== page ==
Hyrcanus dies. Aristobulus (his son), first king of the Jews.


 Alexander Jannaeus made king of the Jews.


 Jannaeus captures Gaza.

 Ptolemy, king of Cyrene, bequeaths his kingdom to the Romans.

 Seleucus succeeds his father Grypus.


 The Pharisees hostile to Jannaeus.


 War of Jannaeus in Gilead and Moab.




 Philip, brother of Seleucus, gains the throne.


 Jannaeus defeated at Shechem.



 Ptolemy Lathyrus recalled.




 Tigranes, king of Armenia, set over Syria.



 Ptolemy Alexander.


 Death of Jannaeus. Alexandra, his widow, rules after him. Hyrcanus Ⅱ, high priest.


 Aristobulus Ⅱ seizes the government.




 Pompey conquers Syria for the Romans.

 Roman Affairs



 Ptolemy Auletes.


 Disputes between Aristobulus and Hyrcanus.


 Jerusalem taken by Pompey. Hyrcanus again high priest.


 Palestine divided into five districts.


 Crassus defeated by the Parthians at Carrhae, 53.


 Crassus plunders the temple.



 Antipater made a governor over Judea.


 Battle of Pharsalia.

 Battle of Thapsus, 46.


 Hyrcanus, “Prince of the Jews.”


 Assassination of Caesar.




 Battle of Philippi.


 Herod and Phasael, joint tetrarchs of Judea.


 Herod flees to Rome. Antigonus set up in his stead.


 Herod marries Mariamne.


 Herod takes Jerusalem.




 Battle of Actium.

 Augustus, emperor, 31 B.C.A.D. 14.



 Cleopatra dies. Egypt becomes a Roman province.


 Mariamne put to death.


 Herod rebuilds Samaria.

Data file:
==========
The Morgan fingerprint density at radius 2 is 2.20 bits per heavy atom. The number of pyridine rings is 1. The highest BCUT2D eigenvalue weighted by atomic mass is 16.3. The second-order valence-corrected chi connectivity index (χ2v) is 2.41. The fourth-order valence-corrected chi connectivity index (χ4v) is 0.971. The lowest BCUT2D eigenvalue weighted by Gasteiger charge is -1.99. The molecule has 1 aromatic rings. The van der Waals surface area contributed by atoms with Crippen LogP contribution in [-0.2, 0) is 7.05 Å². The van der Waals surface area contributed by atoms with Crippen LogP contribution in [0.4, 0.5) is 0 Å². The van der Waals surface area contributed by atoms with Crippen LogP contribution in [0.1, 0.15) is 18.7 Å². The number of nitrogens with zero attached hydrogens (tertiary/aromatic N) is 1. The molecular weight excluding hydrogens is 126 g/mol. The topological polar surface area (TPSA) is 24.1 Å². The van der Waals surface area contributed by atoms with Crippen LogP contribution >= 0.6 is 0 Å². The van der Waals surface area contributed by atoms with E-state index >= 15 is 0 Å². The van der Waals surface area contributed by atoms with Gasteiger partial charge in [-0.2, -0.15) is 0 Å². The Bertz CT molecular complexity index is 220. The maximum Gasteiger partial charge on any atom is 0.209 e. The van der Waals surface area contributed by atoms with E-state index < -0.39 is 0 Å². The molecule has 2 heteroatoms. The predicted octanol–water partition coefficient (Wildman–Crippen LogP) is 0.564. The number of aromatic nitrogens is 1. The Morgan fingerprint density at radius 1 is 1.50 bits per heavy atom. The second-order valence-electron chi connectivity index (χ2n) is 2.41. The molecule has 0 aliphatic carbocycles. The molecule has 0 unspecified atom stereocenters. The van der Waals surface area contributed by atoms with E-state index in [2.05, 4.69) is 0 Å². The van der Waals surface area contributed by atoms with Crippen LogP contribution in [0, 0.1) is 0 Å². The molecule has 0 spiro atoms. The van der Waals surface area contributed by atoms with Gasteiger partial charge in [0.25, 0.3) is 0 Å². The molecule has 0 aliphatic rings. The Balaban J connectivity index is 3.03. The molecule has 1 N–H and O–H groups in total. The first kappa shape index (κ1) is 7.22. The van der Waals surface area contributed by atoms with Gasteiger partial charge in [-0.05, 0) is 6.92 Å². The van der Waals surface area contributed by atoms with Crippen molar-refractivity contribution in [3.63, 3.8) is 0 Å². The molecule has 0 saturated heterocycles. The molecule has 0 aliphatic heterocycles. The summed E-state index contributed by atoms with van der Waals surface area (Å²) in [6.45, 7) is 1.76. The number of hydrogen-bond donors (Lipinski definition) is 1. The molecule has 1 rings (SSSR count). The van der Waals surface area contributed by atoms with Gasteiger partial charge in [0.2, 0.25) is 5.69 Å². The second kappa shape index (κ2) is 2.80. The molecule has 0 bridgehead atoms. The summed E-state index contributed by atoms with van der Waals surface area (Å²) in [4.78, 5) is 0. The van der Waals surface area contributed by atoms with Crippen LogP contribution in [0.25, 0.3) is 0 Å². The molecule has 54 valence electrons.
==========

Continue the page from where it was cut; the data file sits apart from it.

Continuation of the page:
Herod restores the temple.


 Alexander and Aristobulus put to death.

Chronology of the New Testament


 Christian History

 Jewish History

 Contemporary Events

 Birth of Jesus Christ.

 Death of Herod the Great. Archelaus obtains Judea, Samaria, and Idumea; Herod Antipas, Galilee; Herod Philip, Iturea, Trachonitis, etc.


 Banishment of Archelaus.


 Coponius prefect of Judea; Ananus high priest.

 Jesus at Jerusalem in the temple.

 Cyrenius completes “the taxing.”


 Marcus Ambivius, prefect.


 Annius Rufus, prefect.



 Death of Augustus.


 Valerius Gratus, prefect.


 Caiaphas, high priest.

 Beginning of the ministry of the Baptist.

 Pontius Pilate, prefect.

 The Crucifixion.



 Death of Herod Philip.


 Conversion of Paul. …

 Pontius Pilate exiled.



 Jonathan, high priest. Herod Agrippa obtains the tetrarchy of Herod Philip.

 Marcellus, prefect.

 Death of Tiberius.



 Josephus born.


 The churches have rest.

 Antipas deposed. Agrippa made tetrarch of Galilee.



 Agrippa receives Judea.

 Death of Caligula.


 Death of James the brother of John.

 Death of Herod Agrippa Ⅰ.

 Cuspius Fadus, procurator.


 Paul’s first missionary tour.



 Tiberius Alexander, procurator.



 Ventidius Cumanus, procurator.


 Council of Jerusalem.


 1 and 2 Thessalonians written.


 Jews banished from Rome by Claudius.



 Claudius [or Antonius (?)] Felix, procurator.




 Death of Claudius.


 1 and 2 Corinthians, Galatians, Romans.


 Paul a prisoner at Caesarea.


 Paul sent to Rome.

 Porcius Festus, procurator.


 Paul leaves Melita for Rome.

 Joseph, son of Simon, high priest.


 Philippians, Colossians, Ephesians, Philemon.

 Albinus, procurator.


 Close of the history of the Acts of the Apostles.



 Gessius Florus, procurator.

 Completion of the temple.

 Burning of Rome. Persecution under Nero.


 Titus, 1 and 2 Timothy.

 Jewish war commences.


 Martyrdom of Peter and Paul.

 Capture of Jotapata by Vespasian.




 Death of Nero. Galba proclaimed.




 Otho, Vitellius, Vespasian, emperors.


 Christians retire to Pella.

 Siege and capture of Jerusalem.




 Death of Vespasian.




 Death of Titus.


 Persecution of Christians by Domitian.




 Death of Domitian.